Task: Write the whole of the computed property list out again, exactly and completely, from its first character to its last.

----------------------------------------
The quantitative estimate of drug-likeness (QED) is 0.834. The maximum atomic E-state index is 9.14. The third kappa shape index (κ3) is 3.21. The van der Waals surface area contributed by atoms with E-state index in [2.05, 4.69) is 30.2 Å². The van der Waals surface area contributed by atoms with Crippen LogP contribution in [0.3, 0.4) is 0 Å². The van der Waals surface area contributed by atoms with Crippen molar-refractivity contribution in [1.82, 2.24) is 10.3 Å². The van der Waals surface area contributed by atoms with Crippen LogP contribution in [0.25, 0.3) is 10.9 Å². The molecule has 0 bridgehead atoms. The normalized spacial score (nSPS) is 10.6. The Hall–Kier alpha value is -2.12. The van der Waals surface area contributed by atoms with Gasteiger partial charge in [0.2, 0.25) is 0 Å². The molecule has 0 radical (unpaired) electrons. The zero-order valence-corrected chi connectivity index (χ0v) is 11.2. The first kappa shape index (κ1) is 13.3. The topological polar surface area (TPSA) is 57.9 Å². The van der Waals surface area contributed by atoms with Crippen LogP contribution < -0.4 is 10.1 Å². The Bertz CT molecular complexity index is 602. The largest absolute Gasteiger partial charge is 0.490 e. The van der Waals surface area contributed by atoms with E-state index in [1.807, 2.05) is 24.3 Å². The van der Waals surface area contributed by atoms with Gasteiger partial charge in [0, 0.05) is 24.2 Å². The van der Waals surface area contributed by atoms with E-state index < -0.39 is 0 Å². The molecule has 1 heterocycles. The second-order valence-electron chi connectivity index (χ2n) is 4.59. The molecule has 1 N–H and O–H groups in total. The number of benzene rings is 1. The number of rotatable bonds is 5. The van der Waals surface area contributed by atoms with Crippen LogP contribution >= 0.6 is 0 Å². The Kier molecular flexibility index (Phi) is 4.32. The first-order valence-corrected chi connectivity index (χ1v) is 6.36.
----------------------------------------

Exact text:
The quantitative estimate of drug-likeness (QED) is 0.834. The maximum atomic E-state index is 9.14. The third kappa shape index (κ3) is 3.21. The van der Waals surface area contributed by atoms with E-state index in [2.05, 4.69) is 30.2 Å². The van der Waals surface area contributed by atoms with Crippen LogP contribution in [0.3, 0.4) is 0 Å². The van der Waals surface area contributed by atoms with Crippen molar-refractivity contribution in [1.82, 2.24) is 10.3 Å². The van der Waals surface area contributed by atoms with Crippen LogP contribution in [0.25, 0.3) is 10.9 Å². The molecule has 0 bridgehead atoms. The normalized spacial score (nSPS) is 10.6. The Hall–Kier alpha value is -2.12. The van der Waals surface area contributed by atoms with Gasteiger partial charge in [0.2, 0.25) is 0 Å². The molecule has 0 radical (unpaired) electrons. The zero-order valence-corrected chi connectivity index (χ0v) is 11.2. The first kappa shape index (κ1) is 13.3. The topological polar surface area (TPSA) is 57.9 Å². The van der Waals surface area contributed by atoms with Crippen LogP contribution < -0.4 is 10.1 Å². The Bertz CT molecular complexity index is 602. The largest absolute Gasteiger partial charge is 0.490 e. The van der Waals surface area contributed by atoms with E-state index in [1.807, 2.05) is 24.3 Å². The van der Waals surface area contributed by atoms with Gasteiger partial charge in [0, 0.05) is 24.2 Å². The van der Waals surface area contributed by atoms with E-state index < -0.39 is 0 Å². The molecule has 1 heterocycles. The second-order valence-electron chi connectivity index (χ2n) is 4.59. The molecule has 1 N–H and O–H groups in total. The number of benzene rings is 1. The number of rotatable bonds is 5. The van der Waals surface area contributed by atoms with Crippen LogP contribution >= 0.6 is 0 Å². The Kier molecular flexibility index (Phi) is 4.32. The first-order valence-corrected chi connectivity index (χ1v) is 6.36.